Lenders, shareholders and even employees can seek attachment of all immovable assets, including those abroad, given as guarantee for loans by the promoters of a company going belly up to recover their dues under the new bankruptcy law.
The Insolvency and Bankruptcy Code approved by Parliament earlier this month empowers employees, creditors and shareholders to initiate resolution process at the first sign of financial stress like a default on repayment of a bank loan, Economic Affairs Secretary Shaktikanta Das said.
If the issue persists even after the extended nine-month resolution period, they can seek attachment of all immovable assets, including overseas ones, that the promoter had given as personal guarantee for taking loan, Das said.
“I would not like to comment on any specific company or case,” he said, when asked if the provision can be invoked against businessman Vijay Mallya, who is now living in the UK after defaulting on payment of over Rs 9,000 crore of dues to public sector banks.
The new law, Das said, will change the financial sector architecture in India as it will create “a new and vibrant ecosystem where resolution of companies which are in financial distress will be possible quickly and in a time bound manner”.
“Now the power to initiate the process of resolution, or failing resolution liquidation is right of every stakeholder. Stakeholders would include creditors, financial creditors, operational creditors, also includes workmen and employees,” he said.
Citing example, he said if the workers and employees were not getting salaries for months together, it obviously is a sign of financial distress of the company. And so the employees can file an application for initiating the resolution proceeding.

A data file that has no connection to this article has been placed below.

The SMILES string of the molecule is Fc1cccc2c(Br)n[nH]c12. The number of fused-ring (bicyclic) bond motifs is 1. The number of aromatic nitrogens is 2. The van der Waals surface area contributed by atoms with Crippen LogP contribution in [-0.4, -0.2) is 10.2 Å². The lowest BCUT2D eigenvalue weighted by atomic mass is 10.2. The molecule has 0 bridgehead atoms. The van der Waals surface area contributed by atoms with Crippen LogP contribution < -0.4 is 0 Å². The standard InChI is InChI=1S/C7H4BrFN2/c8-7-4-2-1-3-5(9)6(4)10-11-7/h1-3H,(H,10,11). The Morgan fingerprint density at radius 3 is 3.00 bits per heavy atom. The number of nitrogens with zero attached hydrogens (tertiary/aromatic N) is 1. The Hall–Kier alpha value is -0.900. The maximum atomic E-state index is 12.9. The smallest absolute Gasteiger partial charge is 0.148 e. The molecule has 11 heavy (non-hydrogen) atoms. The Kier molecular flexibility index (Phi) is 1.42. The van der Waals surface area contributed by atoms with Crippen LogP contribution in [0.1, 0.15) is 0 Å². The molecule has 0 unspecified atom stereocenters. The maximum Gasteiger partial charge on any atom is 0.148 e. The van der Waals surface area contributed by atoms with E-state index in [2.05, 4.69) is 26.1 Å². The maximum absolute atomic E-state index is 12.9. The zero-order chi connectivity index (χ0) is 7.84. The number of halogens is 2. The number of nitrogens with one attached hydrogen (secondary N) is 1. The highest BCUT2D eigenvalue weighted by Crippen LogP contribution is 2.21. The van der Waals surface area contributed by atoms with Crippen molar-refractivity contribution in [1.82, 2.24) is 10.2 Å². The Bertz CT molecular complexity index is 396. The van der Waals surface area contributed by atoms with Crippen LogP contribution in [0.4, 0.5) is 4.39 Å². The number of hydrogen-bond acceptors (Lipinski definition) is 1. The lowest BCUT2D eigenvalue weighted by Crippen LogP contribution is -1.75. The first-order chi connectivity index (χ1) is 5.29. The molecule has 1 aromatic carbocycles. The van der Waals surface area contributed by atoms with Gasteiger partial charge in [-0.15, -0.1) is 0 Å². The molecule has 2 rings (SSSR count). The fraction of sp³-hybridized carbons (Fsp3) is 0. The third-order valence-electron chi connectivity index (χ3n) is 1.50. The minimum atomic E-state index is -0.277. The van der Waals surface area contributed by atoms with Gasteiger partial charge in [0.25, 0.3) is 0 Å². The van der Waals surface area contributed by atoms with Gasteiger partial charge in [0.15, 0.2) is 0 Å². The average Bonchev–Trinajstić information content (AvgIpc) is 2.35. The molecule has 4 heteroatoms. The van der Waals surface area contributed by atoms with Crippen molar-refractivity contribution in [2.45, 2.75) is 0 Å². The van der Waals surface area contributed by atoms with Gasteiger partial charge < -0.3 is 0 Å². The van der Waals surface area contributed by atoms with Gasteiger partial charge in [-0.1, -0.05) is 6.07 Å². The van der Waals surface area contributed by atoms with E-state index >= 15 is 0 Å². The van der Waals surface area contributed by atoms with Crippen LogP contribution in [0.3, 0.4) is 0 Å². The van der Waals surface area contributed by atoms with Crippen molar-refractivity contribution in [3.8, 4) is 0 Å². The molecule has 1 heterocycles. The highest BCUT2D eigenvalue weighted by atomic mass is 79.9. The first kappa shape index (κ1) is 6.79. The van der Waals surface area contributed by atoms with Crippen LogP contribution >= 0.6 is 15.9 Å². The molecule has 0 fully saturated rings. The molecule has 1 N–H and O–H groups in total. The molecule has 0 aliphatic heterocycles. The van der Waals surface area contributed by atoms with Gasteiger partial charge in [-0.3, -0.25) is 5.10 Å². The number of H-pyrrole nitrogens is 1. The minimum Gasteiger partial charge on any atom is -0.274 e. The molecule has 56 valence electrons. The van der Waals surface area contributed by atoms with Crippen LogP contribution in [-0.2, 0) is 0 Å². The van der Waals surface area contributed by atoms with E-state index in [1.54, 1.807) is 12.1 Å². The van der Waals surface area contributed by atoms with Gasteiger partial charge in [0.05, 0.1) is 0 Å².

“If resolution proceedings are not feasible then you go for liquidation,” he said. “So therefore, at the earliest sign of financial distress you can initiate the process and the NCLT will take a decision within 14 days on whether the case has to be admitted and taken up under the resolution process.”
Once it is put in the resolution process, a Committee of Creditors (CoC) will be formed which within 180 days state if resolution is possible or not. If resolution was not possible, liquidation process would be initiated, he said. “Any personal guarantee given by the promoter can be sold to pay back employees or creditors. The property can be within India or outside,” he said.
“If something is no more viable, then it has to be wound up. And then whatever value is there, that value of the company or assets can be recovered, can be retrieved before it deteriorates or depreciates further,” he said adding currently BIFR takes 10 years to decide, a period long enough to reduce equipment and machinery to junk.
This, he said, was happening as under the existing law the debtor continues to be in control of assets. “Whereas in the new law the creditors will be in control and possession of the assets,” he said.
Das said CoC is to within 30 days appoint a resolution professional, who will be responsible for running the day to day affairs of the company. “First they have to appoint an Interim Resolution Professional, then they will appoint a regular Resolution Professional who will be in-charge of the day to day functions of the company. The Promoter is out.”
This, he said, was also of good for the promoter as he is also able to make a quick exit and can start some other business somewhere.